The high school I attended in Northern Ontario had a Latin motto, typically designed to communicate priorities for staff and students. “Facta Non Verba” adorned the school crest and at times valedictorians, guest speakers, teachers and administration would remind us of this “call” to action not simply talk!
In First Peter 2:15, Peter, in his instruction regarding spiritual engagement with a community outlines the “will of God” for the Christ-followers of his day. Guided by the Spirit of God, his words have an amazing ‘modern’ relevance to proper conduct for the 21st century.
“For it is God’s will that by doing good you should silence the ignorant talk of foolish men.”
Some reflections –
God’s will isn’t some ‘esoteric’ quest for young people. Survey youth groups and College & Career speakers and you may well find “the will of God” showing up as a prominent theme for devotionals. God’s will is God’s will for children, youth and adults. Here Peter anticipates that Christians are to be ‘wiser’ than their opponents. We live among ‘foolish’ people – intelligent, but unwise in their use of time, talent and treasure.
Foolish men speak foolishly. How wise are you with your conversations? Proverbs 18:21 reminds us that the power of “life and death” is in the tongue. Fools are ‘ignorant,’ and their conversation proves it. They really don’t know what it is going on. They are not wise. They pride themselves in saying whatever they choose to say.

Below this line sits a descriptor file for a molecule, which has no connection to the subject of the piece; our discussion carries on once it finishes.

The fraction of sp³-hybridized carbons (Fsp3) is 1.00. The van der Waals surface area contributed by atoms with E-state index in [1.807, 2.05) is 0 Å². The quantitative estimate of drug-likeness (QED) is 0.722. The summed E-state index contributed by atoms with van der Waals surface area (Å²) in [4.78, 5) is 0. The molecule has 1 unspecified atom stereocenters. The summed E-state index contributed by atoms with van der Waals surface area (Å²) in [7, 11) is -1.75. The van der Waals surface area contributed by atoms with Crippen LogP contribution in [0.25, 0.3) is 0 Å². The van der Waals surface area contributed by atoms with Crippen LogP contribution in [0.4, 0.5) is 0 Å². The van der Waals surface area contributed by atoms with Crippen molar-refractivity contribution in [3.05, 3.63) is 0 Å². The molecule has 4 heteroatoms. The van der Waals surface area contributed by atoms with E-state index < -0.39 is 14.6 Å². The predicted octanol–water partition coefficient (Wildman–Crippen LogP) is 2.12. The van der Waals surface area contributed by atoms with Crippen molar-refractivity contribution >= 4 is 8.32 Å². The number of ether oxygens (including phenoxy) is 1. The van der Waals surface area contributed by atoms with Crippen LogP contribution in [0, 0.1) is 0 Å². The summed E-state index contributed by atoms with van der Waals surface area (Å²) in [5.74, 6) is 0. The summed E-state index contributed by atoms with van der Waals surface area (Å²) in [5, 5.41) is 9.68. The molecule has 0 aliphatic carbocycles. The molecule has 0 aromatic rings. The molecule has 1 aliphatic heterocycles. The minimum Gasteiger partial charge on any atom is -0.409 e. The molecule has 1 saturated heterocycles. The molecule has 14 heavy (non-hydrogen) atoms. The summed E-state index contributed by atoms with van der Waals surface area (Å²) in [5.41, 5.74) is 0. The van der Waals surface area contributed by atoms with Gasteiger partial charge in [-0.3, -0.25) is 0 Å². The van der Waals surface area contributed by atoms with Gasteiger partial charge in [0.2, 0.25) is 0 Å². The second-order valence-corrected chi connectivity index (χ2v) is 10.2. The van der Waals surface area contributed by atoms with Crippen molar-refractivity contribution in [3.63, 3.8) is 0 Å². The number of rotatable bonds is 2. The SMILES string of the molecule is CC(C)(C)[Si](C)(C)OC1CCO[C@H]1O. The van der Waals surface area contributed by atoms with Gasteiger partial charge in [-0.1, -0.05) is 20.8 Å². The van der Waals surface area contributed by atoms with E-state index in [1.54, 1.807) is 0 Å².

How do you “outtalk” a fool? By ‘doing good,’ by living wisely and demonstrating wisdom in your use of time, talent and treasure. This is God’s will. His plan, His wise counsel is not to ‘out argue’ our opponents, but ‘out live’ them. Living wisely shows up in daily choices of minutes, hours and days. This issues is settled choice by choice, decision by decision as we live “facta non verba.” It’s not that we never have to speak – after all, “Faith comes by hearing and hearing by the word of God” (Romans 10:17), but let our ‘speaking’ come as a result of our ‘doing good,’ our different ‘wise-living’ from a world that provides ample evidence of foolishness.
Yesterday, we had the joy of witnessing a beautiful God-centred wedding of two Christ-followers who had both experienced the death of their first God given spouse. The wisdom with which they have lived proved the reality of Pastor Rick’s sermon on the occasion as he directed the attention of everyone to the words of Jesus in Matthew 7 at the conclusion of the Sermon on the Mount where the wise man not only hears the words of Jesus but puts them into practice. Perhaps it’s time we sang again, “The wise man built his house upon the Rock!’ ‘Rock-solid’ lives result in following this plan of God’s design!